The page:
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WBIP, LLC v. Kohler Co.

United States Court of Appeals, Federal Circuit

July 19, 2016

WBIP, LLC, Plaintiff-Cross-Appellant
KOHLER CO., Defendant-Appellant

         Appeals from the United States District Court for the District of Massachusetts in No. 1:11-cv-10374-NMG, Judge Nathaniel M. Gorton.

          David Andrew Simons, K&L Gates LLP, Boston, MA, argued for plaintiff-cross-appellant. Also represented by Andrea B. Reed; Michael E. Zeliger, Palo Alto, CA.

          E. Joshua Rosenkranz, Orrick, Herrington & Sut-cliffe LLP, New York, NY, argued for defendant-appellant. Also represented by Rachel Wainer Apter; Brian Philip Goldman, San Francisco, CA; Katherine M. Kopp, T. Vann Pearce, Jr., Eric Shumsky, Washington, DC; Steven M. Bauer, William David Dalsen, Safraz Ishmael, Proskauer Rose LLP, Boston, MA.

          Before Moore, O'Malley, and Chen, Circuit Judges.


         Kohler Co. appeals from the United States District Court for the District of Massachusetts' denial of judgment as a matter of law that claims 1–6, 8, and 10–12 of U.S. Patent No. 7, 314, 044 and claims 26 and 28 of U.S. Patent No. 7, 832, 196 (collectively "asserted claims") would have been obvious and lack sufficient written description and the determination that Kohler willfully infringed the asserted claims. WBIP, LLC cross-appeals the court's denial of its post-trial motion for a permanent injunction. We affirm the court's denial of judgment as a matter of law on all issues raised by Kohler and its willful infringement determination, vacate the court's denial of WBIP's motion for a permanent injunction, and remand for further consideration.


         Westerbeke Corporation[1] and Kohler are competitors who manufacture and sell marine generators ("gen-sets") that are used on houseboats to create electrical power for appliances such as refrigerators and air conditioners. Gen-sets have two main parts, an engine and a generator. The exhaust from a typical engine in a gen-set, like any gasoline-powered engine, contains carbon monoxide, which can cause asphyxiation at certain concentrations. Carbon monoxide is particularly dangerous on boats, where the living quarters are confined in close proximity to the engine. Prior to the invention of the patents in suit, the exhaust pipes of prior art marine gen-sets were vented out of the boat into a safe location to reduce potential exposure to carbon monoxide. In the early 2000s, the National Institute for Occupational Safety and Health ("NIOSH") investigated concerns about carbon-monoxide-related poisonings and deaths on houseboats. NIOSH found that, for houseboats with gen-sets that discharged exhaust around the swim platform, carbon monoxide levels in the swim area were at or above levels that are immediately dangerous to life and health.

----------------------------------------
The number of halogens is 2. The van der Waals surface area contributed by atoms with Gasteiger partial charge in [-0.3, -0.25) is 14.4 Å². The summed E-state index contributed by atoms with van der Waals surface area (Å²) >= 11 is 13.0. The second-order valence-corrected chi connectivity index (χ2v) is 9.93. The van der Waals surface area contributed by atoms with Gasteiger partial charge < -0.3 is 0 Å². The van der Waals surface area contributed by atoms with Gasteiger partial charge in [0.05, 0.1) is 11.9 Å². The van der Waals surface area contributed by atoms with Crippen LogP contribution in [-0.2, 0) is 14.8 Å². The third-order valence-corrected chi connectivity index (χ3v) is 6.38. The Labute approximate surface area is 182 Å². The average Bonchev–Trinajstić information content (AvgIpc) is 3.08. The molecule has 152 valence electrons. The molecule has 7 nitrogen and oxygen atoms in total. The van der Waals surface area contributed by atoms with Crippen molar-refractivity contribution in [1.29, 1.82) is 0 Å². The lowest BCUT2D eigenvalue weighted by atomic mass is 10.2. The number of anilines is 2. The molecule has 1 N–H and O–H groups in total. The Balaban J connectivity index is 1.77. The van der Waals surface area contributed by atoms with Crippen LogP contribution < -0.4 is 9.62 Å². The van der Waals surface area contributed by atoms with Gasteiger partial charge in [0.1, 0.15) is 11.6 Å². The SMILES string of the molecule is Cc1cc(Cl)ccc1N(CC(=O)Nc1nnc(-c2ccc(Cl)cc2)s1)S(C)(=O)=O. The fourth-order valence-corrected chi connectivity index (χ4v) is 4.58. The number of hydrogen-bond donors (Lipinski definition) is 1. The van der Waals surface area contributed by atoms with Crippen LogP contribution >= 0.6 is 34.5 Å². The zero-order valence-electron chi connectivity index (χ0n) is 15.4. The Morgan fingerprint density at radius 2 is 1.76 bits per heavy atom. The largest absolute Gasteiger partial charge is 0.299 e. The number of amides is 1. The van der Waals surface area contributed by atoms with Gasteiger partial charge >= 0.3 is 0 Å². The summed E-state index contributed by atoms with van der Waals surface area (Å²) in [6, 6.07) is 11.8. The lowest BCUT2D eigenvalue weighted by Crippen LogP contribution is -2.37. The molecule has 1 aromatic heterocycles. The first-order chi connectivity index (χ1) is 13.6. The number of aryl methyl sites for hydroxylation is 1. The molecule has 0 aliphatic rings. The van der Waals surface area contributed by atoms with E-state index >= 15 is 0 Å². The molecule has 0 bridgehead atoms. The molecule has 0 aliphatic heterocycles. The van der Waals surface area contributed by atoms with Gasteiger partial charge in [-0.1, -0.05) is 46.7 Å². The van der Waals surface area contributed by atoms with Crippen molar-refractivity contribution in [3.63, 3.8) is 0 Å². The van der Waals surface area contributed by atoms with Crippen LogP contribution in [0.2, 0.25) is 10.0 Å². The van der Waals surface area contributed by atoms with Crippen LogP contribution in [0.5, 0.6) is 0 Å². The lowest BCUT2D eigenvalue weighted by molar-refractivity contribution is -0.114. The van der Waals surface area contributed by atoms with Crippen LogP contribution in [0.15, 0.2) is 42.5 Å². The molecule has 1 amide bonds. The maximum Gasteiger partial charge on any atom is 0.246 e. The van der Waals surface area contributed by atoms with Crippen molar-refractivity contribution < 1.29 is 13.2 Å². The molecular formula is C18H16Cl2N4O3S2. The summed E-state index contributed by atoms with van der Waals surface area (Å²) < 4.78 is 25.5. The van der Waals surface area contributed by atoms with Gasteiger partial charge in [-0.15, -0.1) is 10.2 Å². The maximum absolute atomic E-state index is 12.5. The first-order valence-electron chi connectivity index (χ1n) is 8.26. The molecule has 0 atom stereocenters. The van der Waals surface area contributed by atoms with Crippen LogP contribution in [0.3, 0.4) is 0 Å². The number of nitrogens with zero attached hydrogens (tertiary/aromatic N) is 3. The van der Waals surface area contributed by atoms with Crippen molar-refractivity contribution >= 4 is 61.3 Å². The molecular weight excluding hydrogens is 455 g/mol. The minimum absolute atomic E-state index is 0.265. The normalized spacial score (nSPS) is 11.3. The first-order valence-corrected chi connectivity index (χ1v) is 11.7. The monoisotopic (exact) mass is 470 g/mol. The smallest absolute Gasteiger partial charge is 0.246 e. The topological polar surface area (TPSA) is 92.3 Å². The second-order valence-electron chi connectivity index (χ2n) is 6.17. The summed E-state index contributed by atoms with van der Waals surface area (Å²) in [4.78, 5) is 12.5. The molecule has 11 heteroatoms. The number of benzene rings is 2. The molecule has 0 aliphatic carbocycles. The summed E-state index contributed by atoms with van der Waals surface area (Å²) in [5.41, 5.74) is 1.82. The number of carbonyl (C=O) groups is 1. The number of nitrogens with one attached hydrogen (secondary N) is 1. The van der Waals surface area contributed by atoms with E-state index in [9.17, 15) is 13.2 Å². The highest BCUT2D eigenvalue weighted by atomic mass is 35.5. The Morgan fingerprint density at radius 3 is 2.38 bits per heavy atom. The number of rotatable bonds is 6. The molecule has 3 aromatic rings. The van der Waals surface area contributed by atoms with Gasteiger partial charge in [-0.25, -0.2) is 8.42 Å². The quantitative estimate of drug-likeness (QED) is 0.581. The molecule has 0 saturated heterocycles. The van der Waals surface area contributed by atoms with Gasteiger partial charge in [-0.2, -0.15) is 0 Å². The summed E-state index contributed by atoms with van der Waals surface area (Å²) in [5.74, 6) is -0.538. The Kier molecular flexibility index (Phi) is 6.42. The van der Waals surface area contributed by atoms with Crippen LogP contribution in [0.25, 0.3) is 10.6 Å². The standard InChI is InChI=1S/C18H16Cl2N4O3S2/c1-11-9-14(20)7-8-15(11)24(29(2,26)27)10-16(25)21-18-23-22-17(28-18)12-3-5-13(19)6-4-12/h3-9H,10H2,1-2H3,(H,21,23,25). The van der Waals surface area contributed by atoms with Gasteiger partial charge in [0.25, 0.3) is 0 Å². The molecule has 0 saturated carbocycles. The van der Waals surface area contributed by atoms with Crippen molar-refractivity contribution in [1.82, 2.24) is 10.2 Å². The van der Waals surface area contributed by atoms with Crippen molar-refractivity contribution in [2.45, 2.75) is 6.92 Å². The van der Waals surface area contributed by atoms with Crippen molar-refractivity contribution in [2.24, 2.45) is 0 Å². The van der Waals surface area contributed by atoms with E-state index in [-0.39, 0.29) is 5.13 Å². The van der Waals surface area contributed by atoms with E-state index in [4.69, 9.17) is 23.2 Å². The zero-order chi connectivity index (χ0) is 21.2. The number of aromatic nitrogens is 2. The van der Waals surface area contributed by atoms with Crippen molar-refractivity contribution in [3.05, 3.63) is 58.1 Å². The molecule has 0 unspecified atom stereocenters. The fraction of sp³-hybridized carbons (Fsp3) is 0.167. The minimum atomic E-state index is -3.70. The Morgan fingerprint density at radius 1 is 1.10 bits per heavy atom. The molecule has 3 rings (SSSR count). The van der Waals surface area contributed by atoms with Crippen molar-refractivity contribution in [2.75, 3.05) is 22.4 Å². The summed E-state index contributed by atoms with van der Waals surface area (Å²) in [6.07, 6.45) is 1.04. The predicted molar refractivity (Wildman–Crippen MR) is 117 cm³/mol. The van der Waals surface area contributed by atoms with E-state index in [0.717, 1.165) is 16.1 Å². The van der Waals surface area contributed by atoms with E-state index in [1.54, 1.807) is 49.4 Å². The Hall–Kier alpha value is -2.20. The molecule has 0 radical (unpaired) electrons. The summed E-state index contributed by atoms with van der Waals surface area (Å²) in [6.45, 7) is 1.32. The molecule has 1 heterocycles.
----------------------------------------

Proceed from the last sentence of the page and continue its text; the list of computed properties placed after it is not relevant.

The '044 and '196 patents, which claim priority to 2003 and have similar specifications, are directed to marine engine exhaust systems that reduce the amount of carbon monoxide released in the exhaust. See '044 patent at Abstract, 1:13–14, 1:47–58, 2:12–30. The Background sections of the patents discuss the use of chemical catalysts as "[s]ome of the most effective and cost-efficient emissions controls" and discuss that it was generally known that these catalysts work better at higher temperatures. Id. at 1:21–27. They note that most of the development work for exhaust catalysts focused on catalytic converters in automotive applications. But they explain that marine gen-sets are subject to different regulations than automotive engines, including regulations for emissions and safety. Id. at 1:27–32. One such regulation requires that exposed engine and exhaust system surface temperatures be kept low to reduce fire hazard potential. Id. at 1:32–35. The specifications explain that typical marine engines inject seawater into exhaust flows to cool exhaust gases and frequently circulate seawater through exhaust system components to keep surface temperatures low. Id. at 1:35–39.